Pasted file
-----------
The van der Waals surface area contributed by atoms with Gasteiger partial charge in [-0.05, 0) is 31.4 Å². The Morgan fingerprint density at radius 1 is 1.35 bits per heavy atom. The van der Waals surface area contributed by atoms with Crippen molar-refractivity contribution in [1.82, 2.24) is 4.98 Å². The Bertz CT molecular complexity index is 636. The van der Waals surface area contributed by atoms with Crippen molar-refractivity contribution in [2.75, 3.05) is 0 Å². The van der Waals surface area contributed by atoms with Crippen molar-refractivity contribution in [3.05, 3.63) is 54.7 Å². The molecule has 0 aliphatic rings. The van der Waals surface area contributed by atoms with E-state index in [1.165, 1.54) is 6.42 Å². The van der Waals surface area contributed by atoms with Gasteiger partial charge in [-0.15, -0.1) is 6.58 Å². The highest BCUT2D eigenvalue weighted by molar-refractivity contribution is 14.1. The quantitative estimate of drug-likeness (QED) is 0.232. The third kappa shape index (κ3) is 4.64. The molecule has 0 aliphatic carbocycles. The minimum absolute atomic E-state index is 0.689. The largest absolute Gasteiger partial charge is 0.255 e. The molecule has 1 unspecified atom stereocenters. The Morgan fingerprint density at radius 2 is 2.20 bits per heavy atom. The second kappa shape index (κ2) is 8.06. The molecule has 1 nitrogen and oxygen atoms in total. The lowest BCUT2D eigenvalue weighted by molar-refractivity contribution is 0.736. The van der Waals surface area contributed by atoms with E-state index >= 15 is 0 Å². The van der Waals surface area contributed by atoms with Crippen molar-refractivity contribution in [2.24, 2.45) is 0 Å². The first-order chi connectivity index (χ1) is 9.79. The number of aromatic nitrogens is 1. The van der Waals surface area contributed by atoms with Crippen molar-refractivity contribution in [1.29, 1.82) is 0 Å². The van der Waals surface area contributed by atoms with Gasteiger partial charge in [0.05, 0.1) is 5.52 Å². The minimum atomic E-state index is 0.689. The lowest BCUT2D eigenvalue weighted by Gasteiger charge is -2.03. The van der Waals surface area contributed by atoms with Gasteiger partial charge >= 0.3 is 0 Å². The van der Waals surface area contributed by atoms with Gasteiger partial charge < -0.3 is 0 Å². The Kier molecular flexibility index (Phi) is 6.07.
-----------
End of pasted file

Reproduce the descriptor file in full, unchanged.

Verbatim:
The van der Waals surface area contributed by atoms with Gasteiger partial charge in [-0.05, 0) is 31.4 Å². The Morgan fingerprint density at radius 1 is 1.35 bits per heavy atom. The van der Waals surface area contributed by atoms with Crippen molar-refractivity contribution in [1.82, 2.24) is 4.98 Å². The Bertz CT molecular complexity index is 636. The van der Waals surface area contributed by atoms with Crippen molar-refractivity contribution in [2.75, 3.05) is 0 Å². The van der Waals surface area contributed by atoms with Crippen molar-refractivity contribution in [3.05, 3.63) is 54.7 Å². The molecule has 0 aliphatic rings. The van der Waals surface area contributed by atoms with E-state index in [1.165, 1.54) is 6.42 Å². The van der Waals surface area contributed by atoms with Gasteiger partial charge in [-0.15, -0.1) is 6.58 Å². The highest BCUT2D eigenvalue weighted by molar-refractivity contribution is 14.1. The quantitative estimate of drug-likeness (QED) is 0.232. The third kappa shape index (κ3) is 4.64. The molecule has 0 aliphatic carbocycles. The minimum absolute atomic E-state index is 0.689. The largest absolute Gasteiger partial charge is 0.255 e. The molecule has 1 unspecified atom stereocenters. The Morgan fingerprint density at radius 2 is 2.20 bits per heavy atom. The second kappa shape index (κ2) is 8.06. The molecule has 1 nitrogen and oxygen atoms in total. The lowest BCUT2D eigenvalue weighted by molar-refractivity contribution is 0.736. The van der Waals surface area contributed by atoms with E-state index >= 15 is 0 Å². The van der Waals surface area contributed by atoms with Crippen molar-refractivity contribution in [2.24, 2.45) is 0 Å². The first-order chi connectivity index (χ1) is 9.79. The number of aromatic nitrogens is 1. The van der Waals surface area contributed by atoms with Crippen molar-refractivity contribution in [1.29, 1.82) is 0 Å². The van der Waals surface area contributed by atoms with Gasteiger partial charge in [0.05, 0.1) is 5.52 Å². The minimum atomic E-state index is 0.689. The lowest BCUT2D eigenvalue weighted by Gasteiger charge is -2.03. The van der Waals surface area contributed by atoms with Gasteiger partial charge >= 0.3 is 0 Å². The van der Waals surface area contributed by atoms with Gasteiger partial charge < -0.3 is 0 Å². The Kier molecular flexibility index (Phi) is 6.07.